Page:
Obama Unveils National HIV/AIDS Strategy
Earlier this week, President Obama unveiled plans to implement the National HIV/AIDS Strategy, which seeks to make the United States "a place where new HIV infections are rare and when they do occur, every person ... will have unfettered access to high quality, life-extending care, free from stigma and discrimination." Headed by the Office of National Aids Policy (ONAP), the three primary goals of the plan are to reduce HIV incidence, to increase access to care and optimize health outcomes, and to reduce HIV-related health disparities.
Though the United States has engaged in international efforts to combat HIV/AIDS, such as the President's Emergency Plan for AIDS Relief (PEPFAR), this is the first plan of that magnitude targeted at domestic issues, according to the Huffington Post. The plan has been in the making for over a year, with ONAP leading efforts to hold public community discussions, collect website commentary, engage experts in the field at the White House, and reach out to specific affected communities, such as those living in rural areas.
The plan's goals include lowering the annual number of new infections by 25 percent and reducing the annual transmission rate by 30 percent by 2015. The plan also seeks to increase the number of people who have access to care, as well as how many people know about their own positive status. The NHAS calls for a specific focus on gay, female and minority populations, who are disproportionately affected by the disease. For instance, African American men make up 13 percent of the population, but make up nearly half of those living with HIV according to the Bay Area Reporter.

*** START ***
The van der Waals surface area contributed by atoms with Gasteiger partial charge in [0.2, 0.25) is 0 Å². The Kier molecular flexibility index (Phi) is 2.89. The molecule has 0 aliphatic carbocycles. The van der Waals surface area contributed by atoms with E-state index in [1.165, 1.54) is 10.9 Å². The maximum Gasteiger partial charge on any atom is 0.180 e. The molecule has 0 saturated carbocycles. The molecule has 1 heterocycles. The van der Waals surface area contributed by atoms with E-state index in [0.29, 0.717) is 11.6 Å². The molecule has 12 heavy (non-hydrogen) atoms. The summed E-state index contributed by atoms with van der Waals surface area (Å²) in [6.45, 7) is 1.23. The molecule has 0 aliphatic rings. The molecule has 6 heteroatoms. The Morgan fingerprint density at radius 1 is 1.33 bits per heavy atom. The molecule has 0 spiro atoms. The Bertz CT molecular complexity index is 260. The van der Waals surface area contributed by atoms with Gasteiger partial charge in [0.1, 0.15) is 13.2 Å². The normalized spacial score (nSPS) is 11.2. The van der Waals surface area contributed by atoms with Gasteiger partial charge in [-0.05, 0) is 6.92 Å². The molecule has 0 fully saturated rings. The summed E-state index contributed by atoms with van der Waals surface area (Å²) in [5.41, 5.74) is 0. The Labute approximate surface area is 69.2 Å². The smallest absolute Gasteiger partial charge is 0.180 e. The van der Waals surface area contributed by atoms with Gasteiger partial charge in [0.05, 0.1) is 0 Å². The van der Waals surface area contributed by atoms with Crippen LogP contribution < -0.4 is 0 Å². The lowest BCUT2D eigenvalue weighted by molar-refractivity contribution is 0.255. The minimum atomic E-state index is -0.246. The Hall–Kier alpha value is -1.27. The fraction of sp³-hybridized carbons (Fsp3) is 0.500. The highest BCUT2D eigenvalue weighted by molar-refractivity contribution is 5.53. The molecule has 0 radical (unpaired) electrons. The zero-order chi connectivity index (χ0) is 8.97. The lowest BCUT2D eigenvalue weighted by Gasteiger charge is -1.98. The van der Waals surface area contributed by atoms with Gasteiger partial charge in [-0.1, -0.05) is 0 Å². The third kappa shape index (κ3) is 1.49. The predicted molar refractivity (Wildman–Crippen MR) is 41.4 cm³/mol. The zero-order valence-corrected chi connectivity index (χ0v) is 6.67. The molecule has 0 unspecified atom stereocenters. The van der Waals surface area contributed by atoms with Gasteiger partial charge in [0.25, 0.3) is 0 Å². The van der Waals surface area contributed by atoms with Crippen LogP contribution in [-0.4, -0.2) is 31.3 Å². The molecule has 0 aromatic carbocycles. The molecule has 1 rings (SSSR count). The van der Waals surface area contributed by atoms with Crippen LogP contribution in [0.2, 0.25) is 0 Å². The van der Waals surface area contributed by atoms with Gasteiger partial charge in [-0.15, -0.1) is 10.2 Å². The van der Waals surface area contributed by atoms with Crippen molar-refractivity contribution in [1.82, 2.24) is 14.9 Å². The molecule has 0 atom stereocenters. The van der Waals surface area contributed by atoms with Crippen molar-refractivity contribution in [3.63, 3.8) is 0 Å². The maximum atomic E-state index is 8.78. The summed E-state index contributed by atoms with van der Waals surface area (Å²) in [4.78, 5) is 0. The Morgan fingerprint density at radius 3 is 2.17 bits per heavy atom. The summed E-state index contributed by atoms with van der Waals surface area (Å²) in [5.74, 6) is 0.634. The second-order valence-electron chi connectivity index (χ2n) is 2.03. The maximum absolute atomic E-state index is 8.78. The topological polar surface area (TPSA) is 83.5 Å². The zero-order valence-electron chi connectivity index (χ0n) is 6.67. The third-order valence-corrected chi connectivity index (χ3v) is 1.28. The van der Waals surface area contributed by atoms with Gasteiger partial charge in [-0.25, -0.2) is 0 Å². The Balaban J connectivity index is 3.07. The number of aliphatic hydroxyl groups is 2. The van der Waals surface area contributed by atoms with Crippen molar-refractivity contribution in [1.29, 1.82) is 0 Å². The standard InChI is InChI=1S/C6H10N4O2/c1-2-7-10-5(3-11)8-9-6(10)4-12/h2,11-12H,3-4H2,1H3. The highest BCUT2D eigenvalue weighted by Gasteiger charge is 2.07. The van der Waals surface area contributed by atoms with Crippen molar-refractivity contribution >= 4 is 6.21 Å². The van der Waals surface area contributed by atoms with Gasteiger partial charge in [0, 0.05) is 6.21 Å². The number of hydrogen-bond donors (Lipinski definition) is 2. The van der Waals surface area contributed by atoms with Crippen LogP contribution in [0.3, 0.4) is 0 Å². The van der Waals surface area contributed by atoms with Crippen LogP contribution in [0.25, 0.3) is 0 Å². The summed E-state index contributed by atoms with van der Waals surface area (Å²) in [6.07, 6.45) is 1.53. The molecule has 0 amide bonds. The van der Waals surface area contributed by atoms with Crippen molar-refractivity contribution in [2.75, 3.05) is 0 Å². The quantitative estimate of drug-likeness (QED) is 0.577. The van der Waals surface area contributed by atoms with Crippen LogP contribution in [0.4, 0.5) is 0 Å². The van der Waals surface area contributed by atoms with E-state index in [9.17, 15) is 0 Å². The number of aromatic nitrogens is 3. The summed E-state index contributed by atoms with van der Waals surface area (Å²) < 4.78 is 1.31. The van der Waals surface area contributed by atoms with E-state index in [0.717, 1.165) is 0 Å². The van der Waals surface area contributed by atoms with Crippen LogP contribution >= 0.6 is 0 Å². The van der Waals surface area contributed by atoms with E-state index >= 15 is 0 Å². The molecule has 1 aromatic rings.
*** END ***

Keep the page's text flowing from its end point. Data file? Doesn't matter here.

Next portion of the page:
"This represents the work of thousands of individuals whose leadership and input over the last three years helped it take shape," Judith Auerbach of the San Francisco AIDS Foundation told the Bay Area Reporter.."Now it is up to all of us to ensure its full funding and implementation and hold our government accountable for progress."
However, some are criticizing the funding levels of the new plan. Though the NHAS has promised $25 million to AIDS Drug Assistance programs, critics are saying that number needs to be $125 million. Michael Weinstein, from the AIDS Healthcare Foundation said, "This strategy is a day late and a dollar short. Fifteen months in the making, and the White House learned what people in the field have known for years. There is no funding, no 'how to,' no real leadership," reported the Bay Area Reporter.
Despite the shortcomings of the plan, Obama has made clear that this is a cause he will remain dedicated to throughout his presidency. Acknowledging that the issue feeds on adversities such as poverty and gender discrimination, he asserts that those problems must also be quelled to beat the disease.
"Fighting HIV/AIDS in America and around the world will require more than just fighting the virus," he said during his speech. "It will require a broader effort to make life more just and equitable for the people who inhabit this Earth."
Media Resources: National HIV AIDS Strategy (pdf); Huffington Post 7/13/10; National HIV/AIDS strategy Implementation Plan (pdf); Bay Area Reporter 7/15/10